America is in the middle of an oil and gas boom, and it’s pumping out hydrocarbons faster than it can build out infrastructure to transport them to markets. This has put a new strain on America’s extensive rail networks, which have been bringing crude from new fields in remote places like North Dakota’s Bakken formation to refineries, sometimes as far away as the Gulf Coast. With more freight cars comes more accidents. Train crashes are already destructive enough to warrant their own idiom, but when oil is involved, the risks to health and environment are compounded. Complicating the matter further, the crude being transported is of a particularly explosive variety.To help minimize risk, railroads are required to send hazardous materials—like crude oil—along the safest routes possible. But as the NYT reports, there’s very little oversight to this process:
American railroads have long operated under federal laws that shield them from local or state oversight and provide a blanket of secrecy over much of their operations. But now a rapid rise in the number of trains carrying crude oil — along with a series of derailments and explosions — has brought new concern about the risks of transporting dangerous cargo by rail.
To determine the safest route, rail operators rely on a program called the Rail Corridor Risk Management System, which uses algorithms to rank the safety of routes, determined by distance, as well as by the number of intersections with roads and high-profile and high-density buildings. But there’s a problem with this system:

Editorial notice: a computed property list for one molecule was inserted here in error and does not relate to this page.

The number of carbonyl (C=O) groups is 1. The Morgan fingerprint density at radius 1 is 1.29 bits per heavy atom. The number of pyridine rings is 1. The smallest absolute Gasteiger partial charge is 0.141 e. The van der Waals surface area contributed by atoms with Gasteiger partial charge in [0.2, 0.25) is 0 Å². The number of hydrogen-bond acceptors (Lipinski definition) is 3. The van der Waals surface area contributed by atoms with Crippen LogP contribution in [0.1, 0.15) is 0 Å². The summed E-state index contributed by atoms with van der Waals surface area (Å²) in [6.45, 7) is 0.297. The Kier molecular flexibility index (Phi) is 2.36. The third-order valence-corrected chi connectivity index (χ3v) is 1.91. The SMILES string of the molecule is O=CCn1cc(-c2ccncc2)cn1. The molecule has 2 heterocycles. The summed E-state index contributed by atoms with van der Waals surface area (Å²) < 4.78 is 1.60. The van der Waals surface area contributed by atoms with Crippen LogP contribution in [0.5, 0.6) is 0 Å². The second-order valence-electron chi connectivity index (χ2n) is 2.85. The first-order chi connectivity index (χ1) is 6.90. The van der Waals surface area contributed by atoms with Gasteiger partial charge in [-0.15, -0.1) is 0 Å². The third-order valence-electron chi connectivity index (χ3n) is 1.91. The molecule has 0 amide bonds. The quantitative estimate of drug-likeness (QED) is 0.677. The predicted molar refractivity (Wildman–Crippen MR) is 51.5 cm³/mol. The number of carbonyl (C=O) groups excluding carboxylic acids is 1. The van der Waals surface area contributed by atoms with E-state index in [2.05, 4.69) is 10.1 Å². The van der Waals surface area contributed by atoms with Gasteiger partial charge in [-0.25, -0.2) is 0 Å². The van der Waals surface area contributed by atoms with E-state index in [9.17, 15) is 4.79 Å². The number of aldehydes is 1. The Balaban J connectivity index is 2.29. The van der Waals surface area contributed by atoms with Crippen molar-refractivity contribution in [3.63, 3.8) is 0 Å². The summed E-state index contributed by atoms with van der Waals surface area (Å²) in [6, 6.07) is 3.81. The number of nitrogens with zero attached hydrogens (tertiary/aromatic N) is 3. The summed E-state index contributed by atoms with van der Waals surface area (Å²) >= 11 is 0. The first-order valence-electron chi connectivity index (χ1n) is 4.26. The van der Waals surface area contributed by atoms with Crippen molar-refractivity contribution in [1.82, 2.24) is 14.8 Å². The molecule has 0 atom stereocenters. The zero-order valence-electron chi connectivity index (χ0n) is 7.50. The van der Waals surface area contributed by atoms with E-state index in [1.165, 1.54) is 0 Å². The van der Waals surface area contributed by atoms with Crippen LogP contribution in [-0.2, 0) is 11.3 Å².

The software, partly financed by the federal government, considers safety requirements as well as security factors such as the threat of terrorism, according to Robert E. Fronczak, assistant vice president for environment and hazardous materials at the Association of American Railroads, the industry’s trade group.But the system provides little transparency, and outsiders cannot find out why a particular route is favored, for instance. Railroads do not provide any information on their route selection, citing safety concerns.
Communities along these rail lines are understandably concerned about the rise in oil-by-rail, and this lack of transparency can make the process seem almost insidious. Of course, there is an alternative: build out our nation’s already extensive oil pipeline network. Pipelines are ultimately the most efficient way to bring hydrocarbons from large fields to large refineries, and they’re also safer than transporting crude by rail or truck.As the shale revolution continues to yield millions of barrels of tight oil, it makes sense from both cost and safety perspectives to expand and extend our pipelines. That includes the Keystone XL pipeline.